Embracing Our Changing Bodies

With Spring being upon on, it felt like the perfect time to talk about a sensitive topic: body image.

As soon as the weather warms up, it seems like brands across all industries lean into messaging about “the perfect body,” and being “bikini ready” which can feel super triggering for many people.

In fact, this kind of messaging brings me right back to 2016; before I had a real butt and strong thighs. In 2016, I was more focused on being thin than I was with being strong. I cared more about what the scale said than I did about how I felt in my own body.

…and I want to talk about that.

Embracing Our Changing Bodies:

Over the last 5 years, I have seen a tremendous shift inside of me in regards to the way I view my body. The most notable difference though has been over the last year and a half, as I have actively worked on strength-training.

When the pandemic started, I felt completely overwhelmed with anxiety.

As someone with self-described border collie energy, it was hard for me to be told to sit inside and not go to the gym like I had been so used to doing.

Well, after about two weeks of not moving, I started to feel like I was going to explode with anxiety. I felt overwhelmed and stressed, and my chaotic romantic relationship at the time wasn’t helping matters. So, I took it into my own hands and started doing at-home workouts in the form of strength training and HIIT sessions.

As a result, I have seen my relationship to the scale change completely. Not to mention, getting Gouda, and loving him so much, has re-wired my body and left me feeling so clear on the fact that my body is truly just a vehicle for my love and energy.

I have gained 10+ lbs over the last 16 months and learned a lot in the process about the stories that I tell myself about weight gain.

The Power Of Our Stories:

The stories we tell ourselves influence our energy and shape how we show up. There is so much power to the stories we tell ourselves, and thanks to society’s emphasis on weight, it’s easy for us to make our weight a big part of our self-worth story.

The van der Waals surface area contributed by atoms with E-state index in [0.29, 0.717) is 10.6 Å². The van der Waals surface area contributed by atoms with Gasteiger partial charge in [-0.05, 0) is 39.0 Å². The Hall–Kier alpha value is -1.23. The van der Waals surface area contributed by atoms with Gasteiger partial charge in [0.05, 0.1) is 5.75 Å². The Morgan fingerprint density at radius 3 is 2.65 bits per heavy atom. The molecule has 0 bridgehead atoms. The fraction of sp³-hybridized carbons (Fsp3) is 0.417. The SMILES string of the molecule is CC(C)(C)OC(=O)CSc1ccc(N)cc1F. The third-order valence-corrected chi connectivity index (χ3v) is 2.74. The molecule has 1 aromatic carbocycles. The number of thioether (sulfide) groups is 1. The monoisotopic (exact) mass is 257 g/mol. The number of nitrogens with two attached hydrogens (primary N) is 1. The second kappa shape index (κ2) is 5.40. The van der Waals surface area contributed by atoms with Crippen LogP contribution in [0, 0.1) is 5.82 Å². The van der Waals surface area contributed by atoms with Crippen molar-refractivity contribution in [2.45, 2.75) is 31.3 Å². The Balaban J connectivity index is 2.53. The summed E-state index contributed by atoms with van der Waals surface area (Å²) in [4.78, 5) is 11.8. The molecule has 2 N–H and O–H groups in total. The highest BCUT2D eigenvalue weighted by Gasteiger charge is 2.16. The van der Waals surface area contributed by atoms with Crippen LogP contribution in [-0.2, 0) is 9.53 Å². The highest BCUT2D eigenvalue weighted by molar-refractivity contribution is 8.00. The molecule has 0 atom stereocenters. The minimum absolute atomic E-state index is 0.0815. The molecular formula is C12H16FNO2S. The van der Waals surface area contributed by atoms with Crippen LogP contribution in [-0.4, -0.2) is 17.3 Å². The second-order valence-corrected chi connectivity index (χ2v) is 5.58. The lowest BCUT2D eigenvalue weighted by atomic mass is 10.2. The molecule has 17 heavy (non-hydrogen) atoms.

There is so much messaging around us that pushes the idea that “thin is beautiful.”

That subtle messaging, over time, conditions us to believe that the skinnier we are, the more attractive we are.

Here’s why that is SO dangerous:

  1. ⁠It doesn’t consider actual HEALTH. The focus is on the exterior, not the interior. THIN does NOT equal HEALTHY. ⁠Some fitness influencers you see on Instagram have some of the worst body dysmorphia. The number on the scale doesn’t actually have any relation to how healthy you are physically or mentally.
  2. It creates SHAME around weight gain. I experienced a TON of shame for a few weeks when I noticed that I was gaining weight in June 2020. And the reason that is so dangerous is that I was doing it on purpose! I was lifting weights and training in a totally new way; I expected to gain weight. I was literally WORKING TO gain weight and get stronger, and I STILL was triggered by it. ⁠

So, how did I come out the other side and flip the script? ⁠

I did an exercise that I’m going to share with you here.

Tapping Into Strength:

One of the best ways to tap into your strength is to do a self-awareness exercise.

For me, I got quiet for 10 minutes and thought about how I want to FEEL in my body. Then, I wrote down the first 3 words that came to mind: ⁠

  • strong⁠
  • healthy⁠
  • flexible⁠

⁠In doing this, I realized that thin wasn’t on the list. In fact, the SIZE of my body never came up when I truly tapped into what matters most to me about my body. ⁠That helped me to really root into the fact that my gains were in fact, GAINS. ⁠

⁠So, I’ve since bought 3 new pairs of jeans and a few new pairs of leggings to accommodate these new thicker thighs, and I’m actively donating clothes that are too tight and trigger any degree of body shame. ⁠⁠

Out with the old (jeans and thinking) and in with the NEW!

Are you ready to join me?

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